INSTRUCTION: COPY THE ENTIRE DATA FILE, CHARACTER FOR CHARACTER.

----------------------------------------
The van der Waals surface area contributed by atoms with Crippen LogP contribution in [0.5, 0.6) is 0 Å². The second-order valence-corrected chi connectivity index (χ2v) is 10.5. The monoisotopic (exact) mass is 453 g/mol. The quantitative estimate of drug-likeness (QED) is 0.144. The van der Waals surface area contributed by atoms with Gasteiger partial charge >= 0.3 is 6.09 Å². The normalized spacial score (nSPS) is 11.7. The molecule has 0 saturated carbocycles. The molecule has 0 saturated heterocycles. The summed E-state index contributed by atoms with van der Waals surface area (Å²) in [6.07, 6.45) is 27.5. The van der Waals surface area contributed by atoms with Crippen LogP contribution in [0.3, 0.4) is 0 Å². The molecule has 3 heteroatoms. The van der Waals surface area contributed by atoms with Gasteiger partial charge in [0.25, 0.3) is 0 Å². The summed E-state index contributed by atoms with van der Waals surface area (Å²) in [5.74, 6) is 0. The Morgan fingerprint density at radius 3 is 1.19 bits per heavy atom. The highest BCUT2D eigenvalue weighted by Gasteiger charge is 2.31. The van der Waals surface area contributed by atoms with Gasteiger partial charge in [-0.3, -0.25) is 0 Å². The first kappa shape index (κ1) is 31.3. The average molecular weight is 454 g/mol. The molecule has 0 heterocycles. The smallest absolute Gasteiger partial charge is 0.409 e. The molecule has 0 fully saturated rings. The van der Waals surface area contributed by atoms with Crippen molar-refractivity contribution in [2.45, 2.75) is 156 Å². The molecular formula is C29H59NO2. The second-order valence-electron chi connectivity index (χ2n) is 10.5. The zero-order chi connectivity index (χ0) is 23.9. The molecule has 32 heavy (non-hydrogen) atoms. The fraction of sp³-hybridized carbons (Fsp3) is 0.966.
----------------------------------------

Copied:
The van der Waals surface area contributed by atoms with Crippen LogP contribution in [0.5, 0.6) is 0 Å². The second-order valence-corrected chi connectivity index (χ2v) is 10.5. The monoisotopic (exact) mass is 453 g/mol. The quantitative estimate of drug-likeness (QED) is 0.144. The van der Waals surface area contributed by atoms with Gasteiger partial charge >= 0.3 is 6.09 Å². The normalized spacial score (nSPS) is 11.7. The molecule has 0 saturated carbocycles. The molecule has 0 saturated heterocycles. The summed E-state index contributed by atoms with van der Waals surface area (Å²) in [6.07, 6.45) is 27.5. The van der Waals surface area contributed by atoms with Crippen LogP contribution in [0.3, 0.4) is 0 Å². The molecule has 3 heteroatoms. The van der Waals surface area contributed by atoms with Gasteiger partial charge in [0.25, 0.3) is 0 Å². The summed E-state index contributed by atoms with van der Waals surface area (Å²) in [5.74, 6) is 0. The Morgan fingerprint density at radius 3 is 1.19 bits per heavy atom. The highest BCUT2D eigenvalue weighted by Gasteiger charge is 2.31. The van der Waals surface area contributed by atoms with Gasteiger partial charge in [-0.3, -0.25) is 0 Å². The first kappa shape index (κ1) is 31.3. The average molecular weight is 454 g/mol. The molecule has 0 heterocycles. The smallest absolute Gasteiger partial charge is 0.409 e. The molecule has 0 fully saturated rings. The van der Waals surface area contributed by atoms with Crippen molar-refractivity contribution in [2.45, 2.75) is 156 Å². The molecular formula is C29H59NO2. The second-order valence-electron chi connectivity index (χ2n) is 10.5. The zero-order chi connectivity index (χ0) is 23.9. The molecule has 32 heavy (non-hydrogen) atoms. The fraction of sp³-hybridized carbons (Fsp3) is 0.966.